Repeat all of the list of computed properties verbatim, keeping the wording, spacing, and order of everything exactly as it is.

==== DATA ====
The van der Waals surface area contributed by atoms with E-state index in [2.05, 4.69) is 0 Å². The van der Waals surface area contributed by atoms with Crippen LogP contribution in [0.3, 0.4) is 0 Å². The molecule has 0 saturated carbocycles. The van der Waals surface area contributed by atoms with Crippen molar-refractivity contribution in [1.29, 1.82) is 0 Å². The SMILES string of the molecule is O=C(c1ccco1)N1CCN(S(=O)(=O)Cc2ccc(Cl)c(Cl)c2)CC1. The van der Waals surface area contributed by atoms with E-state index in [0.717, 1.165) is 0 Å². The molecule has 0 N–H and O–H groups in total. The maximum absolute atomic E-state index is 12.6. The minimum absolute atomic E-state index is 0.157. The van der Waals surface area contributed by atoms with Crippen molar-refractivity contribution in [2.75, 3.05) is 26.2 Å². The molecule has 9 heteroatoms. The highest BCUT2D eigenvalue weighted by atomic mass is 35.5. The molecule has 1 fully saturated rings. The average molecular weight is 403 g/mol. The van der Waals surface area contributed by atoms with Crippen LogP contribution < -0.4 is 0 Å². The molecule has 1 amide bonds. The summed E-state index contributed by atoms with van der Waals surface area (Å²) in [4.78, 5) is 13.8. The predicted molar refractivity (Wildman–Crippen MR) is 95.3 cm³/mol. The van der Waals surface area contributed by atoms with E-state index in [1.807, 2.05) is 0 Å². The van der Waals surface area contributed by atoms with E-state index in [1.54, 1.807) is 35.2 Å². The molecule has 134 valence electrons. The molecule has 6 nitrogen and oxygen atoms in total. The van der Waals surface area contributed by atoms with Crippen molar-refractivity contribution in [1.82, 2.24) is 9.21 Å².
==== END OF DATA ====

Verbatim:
The van der Waals surface area contributed by atoms with E-state index in [2.05, 4.69) is 0 Å². The van der Waals surface area contributed by atoms with Crippen LogP contribution in [0.3, 0.4) is 0 Å². The molecule has 0 saturated carbocycles. The van der Waals surface area contributed by atoms with Crippen molar-refractivity contribution in [1.29, 1.82) is 0 Å². The SMILES string of the molecule is O=C(c1ccco1)N1CCN(S(=O)(=O)Cc2ccc(Cl)c(Cl)c2)CC1. The van der Waals surface area contributed by atoms with E-state index in [0.717, 1.165) is 0 Å². The molecule has 0 N–H and O–H groups in total. The maximum absolute atomic E-state index is 12.6. The minimum absolute atomic E-state index is 0.157. The van der Waals surface area contributed by atoms with Crippen molar-refractivity contribution in [2.75, 3.05) is 26.2 Å². The molecule has 9 heteroatoms. The highest BCUT2D eigenvalue weighted by atomic mass is 35.5. The molecule has 1 fully saturated rings. The average molecular weight is 403 g/mol. The van der Waals surface area contributed by atoms with Crippen LogP contribution < -0.4 is 0 Å². The molecule has 1 amide bonds. The summed E-state index contributed by atoms with van der Waals surface area (Å²) in [4.78, 5) is 13.8. The predicted molar refractivity (Wildman–Crippen MR) is 95.3 cm³/mol. The van der Waals surface area contributed by atoms with E-state index in [1.807, 2.05) is 0 Å². The van der Waals surface area contributed by atoms with E-state index in [1.54, 1.807) is 35.2 Å². The molecule has 134 valence electrons. The molecule has 6 nitrogen and oxygen atoms in total. The van der Waals surface area contributed by atoms with Crippen molar-refractivity contribution in [1.82, 2.24) is 9.21 Å².